ARC Review: The Hollywood Spy by Susan Elia MacNeal

Los Angeles, 1943. As the Allies beat back the Nazis in the Mediterranean and the United States military slowly closes in on Tokyo, Walt Disney cranks out wartime propaganda and the Cocoanut Grove is alive with jazz and swing each night. But behind this sunny façade lies a darker reality. Somewhere in the lush foothills of Hollywood, a woman floats, lifeless, in the pool of one of California’s trendiest hotels. When American-born secret agent and British spy Maggie Hope learns that this woman was engaged to her old flame, John Sterling, and that he suspects her death was no accident, intuition tells her he’s right. Leaving London under siege—not to mention flying thousands of miles—is a lot to ask. But John was once the love of Maggie’s life . . . and she won’t say no.

Maggie is shocked to find Los Angeles as divided as Europe itself—the Zoot Suit Riots loom large and the Ku Klux Klan casts a long shadow. As she marvels at the hatred in her home country, she can’t help but wonder what it will be like to see her lost love once again. But there is little time to dwell on memories once she starts digging into the case. As she traces a web of deception from the infamous Garden of Allah to the iconic Carthay Theater, she discovers things aren’t always the way things appear in the movies—and the political situation in America is more complicated, and dangerous, than the newsreels would have them all believe. 

CW: one of the POV is a KKK member, so expect lots of racism, antisemitism, usage of slurs etc.

I actually started reading this a while ago but abandoned it after a few pages coz I wasn’t in the mood. But it’s also one of the few longest series I have been following for a while, so I didn’t wanna totally give up and decided to read it for the readathon in August.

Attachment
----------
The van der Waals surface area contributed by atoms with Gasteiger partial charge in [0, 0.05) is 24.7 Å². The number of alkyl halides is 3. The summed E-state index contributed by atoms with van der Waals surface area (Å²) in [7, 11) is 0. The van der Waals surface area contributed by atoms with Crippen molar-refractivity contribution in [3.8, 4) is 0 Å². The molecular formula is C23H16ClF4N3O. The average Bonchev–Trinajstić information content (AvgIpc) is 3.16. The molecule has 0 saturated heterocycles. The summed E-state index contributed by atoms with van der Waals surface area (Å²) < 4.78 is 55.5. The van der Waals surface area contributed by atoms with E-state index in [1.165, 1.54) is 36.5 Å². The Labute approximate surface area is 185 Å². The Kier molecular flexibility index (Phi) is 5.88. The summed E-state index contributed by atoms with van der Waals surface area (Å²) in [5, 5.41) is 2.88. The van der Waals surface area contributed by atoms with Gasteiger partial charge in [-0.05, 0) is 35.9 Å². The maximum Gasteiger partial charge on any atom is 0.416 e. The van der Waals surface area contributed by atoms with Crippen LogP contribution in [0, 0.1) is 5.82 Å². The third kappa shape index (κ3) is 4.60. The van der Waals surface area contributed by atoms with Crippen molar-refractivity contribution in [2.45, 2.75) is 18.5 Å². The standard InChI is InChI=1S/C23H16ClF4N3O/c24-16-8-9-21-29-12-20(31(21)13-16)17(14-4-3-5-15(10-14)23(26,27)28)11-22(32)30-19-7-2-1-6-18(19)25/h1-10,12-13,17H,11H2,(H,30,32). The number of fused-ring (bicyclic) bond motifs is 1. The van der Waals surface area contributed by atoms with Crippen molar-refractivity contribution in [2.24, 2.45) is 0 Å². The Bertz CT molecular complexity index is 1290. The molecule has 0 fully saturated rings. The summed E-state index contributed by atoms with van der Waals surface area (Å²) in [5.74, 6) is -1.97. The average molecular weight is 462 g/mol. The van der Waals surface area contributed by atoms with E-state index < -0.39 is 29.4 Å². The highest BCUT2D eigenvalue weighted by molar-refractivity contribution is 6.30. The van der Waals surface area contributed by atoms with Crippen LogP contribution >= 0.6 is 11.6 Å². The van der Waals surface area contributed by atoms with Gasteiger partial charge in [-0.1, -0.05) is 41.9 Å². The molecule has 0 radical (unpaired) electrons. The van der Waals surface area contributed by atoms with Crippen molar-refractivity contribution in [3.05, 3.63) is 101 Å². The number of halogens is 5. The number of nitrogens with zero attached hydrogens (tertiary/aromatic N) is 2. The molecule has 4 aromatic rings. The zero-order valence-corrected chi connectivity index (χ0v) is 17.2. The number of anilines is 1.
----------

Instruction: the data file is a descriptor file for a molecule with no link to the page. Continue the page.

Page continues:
This was not an easy book to read, not because of the writing at all, but because of the time period it is set in. 1940s America, and specifically Los Angeles maybe outwardly glamorous because of Hollywood, but the other side of it is full of Nazis and fascists and racists fighting for their so called white America. So, the author uses some of the events that took place during those trying times to create an engaging murder mystery with large scale implications. I was actually surprised to know how many of the little subplots or people involved in the book were inspired by reality. While the book itself was fast paced and very interesting to read, I can’t say I liked reading the POV of a Klan member. But the author does manage to cover up the distaste we might feel at that POV by peppering the book with a lot of popular names of the times – Hollywood superstars and directors, musicians, singers, ballet artists, authors and playwrights – if you know your American movie/artistic history, I think you’ll find all of the references very enjoyable but unfortunately I’m a noob when it comes to this area, and I skipped the names coz they didn’t mean anything to me.

Maggie remains one of the bravest historical women I’ve read in the past few years and it’s always nice to return to read about her new adventure. I liked that we get to see more sides of her this time – the born American whose relationship with her birth country is troubled because she can’t reconcile the glamour and patriotism with the racism; the woman unsure about meeting the most love of her life; and the British service member who needs to make choices about her future while contemplating the various betrayals by her own superiors.

However, I’m not sure what I feel about John yet. He seems like a nice guy and does like her a lot, but I can’t make up my mind if he is good enough for Maggie. Sarah as always was a bright spot and I loved her friendship with Henri. The less I talk about the other POVs, the better. I definitely did miss David and the rest of the London gang

To conclude, it was nice to be back among familiar characters. The murder mystery itself was pretty interesting but straightforward, and I thought the strength of the book was the vivid setting the author was able to create. The books ends on quite a surprising note and it looks like the proceedings will again move more into the Nazi territory, so I’m quite looking forward to that. 

PS: Thank you to Netgalley and Bantam for providing me with this advance copy. All opinions expressed here are unbiased and solely mine.

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